“Beyond Measure” director and producer Vicki Abeles joined a few teachers featured in the film at the Heartland Film Festival this week, and answered questions from an audience of mostly fellow educators. Read our review below.
Any student would tell you that they don’t enjoy taking tests in school, but they’re forced to deal with it because it is such an ingrained part of the school system. Students don’t feel like it’s something that can ever be changed. But what if it can?
“Beyond Measure” is a follow up to 2010’s “Race to Nowhere.” The 2010 film introduces problems within the American public school system. The biggest question at the end of “Race to Nowhere” was: what’s next? “Beyond Measure” knew exactly how to answer it.
The movie followed specific students, and teachers at a collection of schools across the country. It executes understanding that it can be difficult to be a student, and a teacher when the traditional forms of teaching clearly just don’t work.
“You can’t put 20, 30 kids in a room and expect them all to learn the same material at the same pace, with the same structure. Everybody has their own learning style. Everybody has their own pace,” Matt Whalan, one of many students followed in this film said as the opening credits rolled on the screen.
The movie showed similar situations play out across the country as decisions were made that would alter the education system, and ultimately the lives of the students. Whether it be a high school in Seattle that boycotted a mandatory standardized test, or one in Massachusetts that created an independent project that allowed students to learn what they wanted, and how they wanted. It became clearer that the gears were turning to create a better learning system.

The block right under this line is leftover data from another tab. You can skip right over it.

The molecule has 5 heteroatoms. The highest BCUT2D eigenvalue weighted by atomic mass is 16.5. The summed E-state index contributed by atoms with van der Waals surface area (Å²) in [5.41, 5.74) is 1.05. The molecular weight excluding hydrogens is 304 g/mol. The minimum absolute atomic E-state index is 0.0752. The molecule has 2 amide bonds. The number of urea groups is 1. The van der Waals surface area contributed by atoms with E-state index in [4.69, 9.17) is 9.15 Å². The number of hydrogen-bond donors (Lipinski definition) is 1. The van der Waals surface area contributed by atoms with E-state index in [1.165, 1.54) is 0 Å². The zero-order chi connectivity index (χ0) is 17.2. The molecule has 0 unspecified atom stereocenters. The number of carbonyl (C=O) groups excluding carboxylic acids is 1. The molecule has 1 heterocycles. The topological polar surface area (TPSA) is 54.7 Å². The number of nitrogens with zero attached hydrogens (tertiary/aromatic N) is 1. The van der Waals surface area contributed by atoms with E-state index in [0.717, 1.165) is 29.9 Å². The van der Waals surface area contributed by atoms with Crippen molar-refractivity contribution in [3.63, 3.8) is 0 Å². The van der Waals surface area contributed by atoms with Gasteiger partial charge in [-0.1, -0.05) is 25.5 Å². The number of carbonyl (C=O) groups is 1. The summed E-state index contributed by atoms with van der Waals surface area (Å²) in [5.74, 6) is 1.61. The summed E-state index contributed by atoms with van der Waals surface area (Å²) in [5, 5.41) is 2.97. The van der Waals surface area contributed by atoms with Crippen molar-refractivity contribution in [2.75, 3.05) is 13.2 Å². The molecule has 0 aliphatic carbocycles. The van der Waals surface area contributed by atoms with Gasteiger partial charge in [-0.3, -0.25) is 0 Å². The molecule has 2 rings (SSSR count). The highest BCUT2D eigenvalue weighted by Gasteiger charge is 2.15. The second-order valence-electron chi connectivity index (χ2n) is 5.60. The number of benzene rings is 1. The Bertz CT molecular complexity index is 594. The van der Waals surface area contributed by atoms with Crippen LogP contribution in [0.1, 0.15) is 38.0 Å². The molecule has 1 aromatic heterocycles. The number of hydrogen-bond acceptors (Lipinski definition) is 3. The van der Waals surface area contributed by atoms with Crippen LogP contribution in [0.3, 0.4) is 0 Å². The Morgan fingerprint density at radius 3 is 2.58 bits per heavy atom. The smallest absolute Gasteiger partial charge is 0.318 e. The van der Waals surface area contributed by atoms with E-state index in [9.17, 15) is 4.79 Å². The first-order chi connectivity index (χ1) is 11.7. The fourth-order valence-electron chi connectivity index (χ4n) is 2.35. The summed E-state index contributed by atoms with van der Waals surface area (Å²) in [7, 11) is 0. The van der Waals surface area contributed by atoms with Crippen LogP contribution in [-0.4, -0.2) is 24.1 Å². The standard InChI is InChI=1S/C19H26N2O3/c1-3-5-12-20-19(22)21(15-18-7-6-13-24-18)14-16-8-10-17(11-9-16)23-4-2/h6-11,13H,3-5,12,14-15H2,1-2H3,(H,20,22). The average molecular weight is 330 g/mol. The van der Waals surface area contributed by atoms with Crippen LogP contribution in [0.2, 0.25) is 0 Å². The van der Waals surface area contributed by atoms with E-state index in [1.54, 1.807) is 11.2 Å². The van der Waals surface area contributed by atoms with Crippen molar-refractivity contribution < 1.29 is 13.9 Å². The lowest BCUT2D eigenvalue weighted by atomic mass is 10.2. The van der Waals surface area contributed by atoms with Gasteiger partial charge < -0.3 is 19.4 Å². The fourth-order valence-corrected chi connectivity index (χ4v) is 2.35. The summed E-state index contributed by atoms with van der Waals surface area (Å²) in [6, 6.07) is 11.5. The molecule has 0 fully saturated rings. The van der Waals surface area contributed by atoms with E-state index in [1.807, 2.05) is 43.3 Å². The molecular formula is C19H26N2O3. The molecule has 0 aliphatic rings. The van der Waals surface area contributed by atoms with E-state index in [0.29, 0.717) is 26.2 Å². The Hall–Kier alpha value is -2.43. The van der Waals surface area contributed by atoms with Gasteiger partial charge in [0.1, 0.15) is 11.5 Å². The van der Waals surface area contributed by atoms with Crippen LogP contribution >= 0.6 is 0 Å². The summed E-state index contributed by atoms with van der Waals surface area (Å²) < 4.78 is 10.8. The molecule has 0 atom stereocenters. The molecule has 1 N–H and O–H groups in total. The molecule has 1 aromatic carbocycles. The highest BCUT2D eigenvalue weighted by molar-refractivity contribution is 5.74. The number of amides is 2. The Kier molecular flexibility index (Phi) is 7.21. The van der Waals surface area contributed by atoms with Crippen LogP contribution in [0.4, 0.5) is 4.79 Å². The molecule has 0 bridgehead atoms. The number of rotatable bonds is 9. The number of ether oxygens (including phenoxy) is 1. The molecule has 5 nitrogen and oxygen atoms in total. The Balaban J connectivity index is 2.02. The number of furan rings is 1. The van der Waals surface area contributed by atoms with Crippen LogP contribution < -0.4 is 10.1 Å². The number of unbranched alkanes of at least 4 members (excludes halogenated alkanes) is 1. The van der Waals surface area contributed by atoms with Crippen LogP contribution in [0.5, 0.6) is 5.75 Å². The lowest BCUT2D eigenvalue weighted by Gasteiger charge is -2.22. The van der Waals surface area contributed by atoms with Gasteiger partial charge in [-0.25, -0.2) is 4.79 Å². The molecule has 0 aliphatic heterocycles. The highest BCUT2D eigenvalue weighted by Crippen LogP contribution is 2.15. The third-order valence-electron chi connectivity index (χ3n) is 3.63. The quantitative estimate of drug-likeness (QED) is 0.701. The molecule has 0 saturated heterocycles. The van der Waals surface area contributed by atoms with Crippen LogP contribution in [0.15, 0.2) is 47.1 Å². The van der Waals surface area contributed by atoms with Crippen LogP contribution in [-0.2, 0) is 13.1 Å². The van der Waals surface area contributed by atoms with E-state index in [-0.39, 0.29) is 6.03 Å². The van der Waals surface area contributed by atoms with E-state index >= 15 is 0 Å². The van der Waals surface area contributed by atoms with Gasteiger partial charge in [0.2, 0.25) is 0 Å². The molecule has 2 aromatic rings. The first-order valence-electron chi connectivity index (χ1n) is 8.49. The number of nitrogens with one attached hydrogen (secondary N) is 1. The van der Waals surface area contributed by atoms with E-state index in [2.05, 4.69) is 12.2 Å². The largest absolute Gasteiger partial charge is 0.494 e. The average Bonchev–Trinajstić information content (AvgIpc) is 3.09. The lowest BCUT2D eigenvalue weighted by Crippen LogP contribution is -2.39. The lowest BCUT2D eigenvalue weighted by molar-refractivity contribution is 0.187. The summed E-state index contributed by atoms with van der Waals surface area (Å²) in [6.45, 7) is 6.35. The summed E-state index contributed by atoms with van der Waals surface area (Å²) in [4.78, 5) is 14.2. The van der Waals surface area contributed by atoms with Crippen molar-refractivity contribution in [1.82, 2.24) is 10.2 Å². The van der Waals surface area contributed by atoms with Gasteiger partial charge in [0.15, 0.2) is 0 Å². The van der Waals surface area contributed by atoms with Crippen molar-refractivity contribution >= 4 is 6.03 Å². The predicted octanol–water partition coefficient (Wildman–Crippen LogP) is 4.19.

While the message was very moving and something to be passionate about as a student in America today, “Beyond Measure” became a bit repetitive, saying essentially the same thing for the entire 90 minute movie.
In one scene two high school girls argue about collaborating, and one exclaims that she doesn’t care if people do the work for her. This shows some of the struggle with the new project based learning their school tried to implement. It begs the question of can it ever be perfect?
“I think we’re in a really pivotal moment...I have a lot of hope for what I’m seeing across the country,” Abeles said after the screening. “There is growing resistance for high stakes testing both on the part of the parents and educators. That said I think there is a lot of important work to be done in our schools, and I don’t think we should wait for the policymakers to change things before we start making changes.”
This is acknowledged in the movie often, a common theme being ‘start from the bottom up, not the other way around’ when it comes to changing policies in these schools.
“Education has become all about filling in a bubble, rather than unlocking human potential,” Abeles and Travis Hamby, Trigg County superintendent discussed this after the film in detail.
“What we’re hearing from colleges and employers is that our kids are far more disengaged, and unhealthy than in past generations,” Abeles continued, suggesting that something needs to be done.
“We have to find people that are willing to [make a stand] that [the scores] are the end all be all for these kids because we know it’s not,” Hamby continued to explain.
An audience member ended the Q&A with a comment about how she had witnessed efforts to fix the education system for decades, but there was still an overwhelming amount of changes to be made. It seemed fitting as the entire theater felt a sense of hope, despite the work that still needed to be done.